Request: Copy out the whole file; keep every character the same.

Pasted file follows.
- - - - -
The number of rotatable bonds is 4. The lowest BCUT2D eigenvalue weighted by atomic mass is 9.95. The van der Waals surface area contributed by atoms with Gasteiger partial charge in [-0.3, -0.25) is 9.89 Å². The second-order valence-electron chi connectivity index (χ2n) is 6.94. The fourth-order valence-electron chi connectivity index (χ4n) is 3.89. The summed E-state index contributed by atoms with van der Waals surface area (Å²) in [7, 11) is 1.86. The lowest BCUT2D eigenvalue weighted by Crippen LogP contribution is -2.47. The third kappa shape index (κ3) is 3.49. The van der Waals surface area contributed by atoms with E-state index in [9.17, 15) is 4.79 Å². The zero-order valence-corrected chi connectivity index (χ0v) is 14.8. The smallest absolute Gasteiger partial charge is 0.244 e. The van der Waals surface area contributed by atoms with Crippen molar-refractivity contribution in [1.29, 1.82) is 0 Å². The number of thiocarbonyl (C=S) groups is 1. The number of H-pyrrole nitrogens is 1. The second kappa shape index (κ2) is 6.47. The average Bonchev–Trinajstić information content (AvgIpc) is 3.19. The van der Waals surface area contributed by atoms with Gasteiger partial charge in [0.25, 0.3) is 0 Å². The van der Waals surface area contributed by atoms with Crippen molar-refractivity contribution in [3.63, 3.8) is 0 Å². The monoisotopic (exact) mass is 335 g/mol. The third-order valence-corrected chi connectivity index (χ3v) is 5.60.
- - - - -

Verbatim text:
The number of rotatable bonds is 4. The lowest BCUT2D eigenvalue weighted by atomic mass is 9.95. The van der Waals surface area contributed by atoms with Gasteiger partial charge in [-0.3, -0.25) is 9.89 Å². The second-order valence-electron chi connectivity index (χ2n) is 6.94. The fourth-order valence-electron chi connectivity index (χ4n) is 3.89. The summed E-state index contributed by atoms with van der Waals surface area (Å²) in [7, 11) is 1.86. The lowest BCUT2D eigenvalue weighted by Crippen LogP contribution is -2.47. The third kappa shape index (κ3) is 3.49. The van der Waals surface area contributed by atoms with E-state index in [9.17, 15) is 4.79 Å². The zero-order valence-corrected chi connectivity index (χ0v) is 14.8. The smallest absolute Gasteiger partial charge is 0.244 e. The van der Waals surface area contributed by atoms with Crippen molar-refractivity contribution in [1.29, 1.82) is 0 Å². The number of thiocarbonyl (C=S) groups is 1. The number of H-pyrrole nitrogens is 1. The second kappa shape index (κ2) is 6.47. The average Bonchev–Trinajstić information content (AvgIpc) is 3.19. The van der Waals surface area contributed by atoms with Gasteiger partial charge in [0.25, 0.3) is 0 Å². The van der Waals surface area contributed by atoms with Crippen molar-refractivity contribution in [3.63, 3.8) is 0 Å². The monoisotopic (exact) mass is 335 g/mol. The third-order valence-corrected chi connectivity index (χ3v) is 5.60.